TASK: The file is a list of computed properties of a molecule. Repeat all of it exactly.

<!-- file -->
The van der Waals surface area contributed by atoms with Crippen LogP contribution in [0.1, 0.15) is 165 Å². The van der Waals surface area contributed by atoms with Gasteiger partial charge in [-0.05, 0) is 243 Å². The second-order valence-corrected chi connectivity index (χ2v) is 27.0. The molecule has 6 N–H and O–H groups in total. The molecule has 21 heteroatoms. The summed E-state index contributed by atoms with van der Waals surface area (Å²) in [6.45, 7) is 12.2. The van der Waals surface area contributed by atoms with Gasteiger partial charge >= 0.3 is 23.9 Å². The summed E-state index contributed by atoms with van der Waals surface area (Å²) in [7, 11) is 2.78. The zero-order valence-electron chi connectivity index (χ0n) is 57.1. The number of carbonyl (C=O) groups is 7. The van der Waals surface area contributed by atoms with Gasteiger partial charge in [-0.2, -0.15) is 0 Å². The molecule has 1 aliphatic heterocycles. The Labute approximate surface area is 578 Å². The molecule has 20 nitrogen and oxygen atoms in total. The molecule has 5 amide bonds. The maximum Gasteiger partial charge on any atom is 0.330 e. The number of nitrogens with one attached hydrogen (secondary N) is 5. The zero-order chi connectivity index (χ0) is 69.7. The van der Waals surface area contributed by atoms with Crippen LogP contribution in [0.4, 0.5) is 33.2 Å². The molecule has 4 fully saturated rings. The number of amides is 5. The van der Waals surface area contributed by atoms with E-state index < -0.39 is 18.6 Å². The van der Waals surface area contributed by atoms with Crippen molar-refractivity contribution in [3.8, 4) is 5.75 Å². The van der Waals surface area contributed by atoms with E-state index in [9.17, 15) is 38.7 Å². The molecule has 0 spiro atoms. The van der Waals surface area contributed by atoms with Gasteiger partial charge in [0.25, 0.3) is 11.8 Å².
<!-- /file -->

The van der Waals surface area contributed by atoms with Crippen LogP contribution in [0.1, 0.15) is 165 Å². The van der Waals surface area contributed by atoms with Gasteiger partial charge in [-0.05, 0) is 243 Å². The second-order valence-corrected chi connectivity index (χ2v) is 27.0. The molecule has 6 N–H and O–H groups in total. The molecule has 21 heteroatoms. The summed E-state index contributed by atoms with van der Waals surface area (Å²) in [6.45, 7) is 12.2. The van der Waals surface area contributed by atoms with Gasteiger partial charge >= 0.3 is 23.9 Å². The summed E-state index contributed by atoms with van der Waals surface area (Å²) in [7, 11) is 2.78. The zero-order valence-electron chi connectivity index (χ0n) is 57.1. The number of carbonyl (C=O) groups is 7. The van der Waals surface area contributed by atoms with Gasteiger partial charge in [-0.2, -0.15) is 0 Å². The molecule has 1 aliphatic heterocycles. The Labute approximate surface area is 578 Å². The molecule has 20 nitrogen and oxygen atoms in total. The molecule has 5 amide bonds. The maximum Gasteiger partial charge on any atom is 0.330 e. The number of nitrogens with one attached hydrogen (secondary N) is 5. The zero-order chi connectivity index (χ0) is 69.7. The van der Waals surface area contributed by atoms with Crippen LogP contribution in [0.4, 0.5) is 33.2 Å². The molecule has 4 fully saturated rings. The number of amides is 5. The van der Waals surface area contributed by atoms with E-state index < -0.39 is 18.6 Å². The van der Waals surface area contributed by atoms with Crippen molar-refractivity contribution in [3.8, 4) is 5.75 Å². The van der Waals surface area contributed by atoms with E-state index in [9.17, 15) is 38.7 Å². The molecule has 0 spiro atoms. The van der Waals surface area contributed by atoms with Gasteiger partial charge in [0.25, 0.3) is 11.8 Å².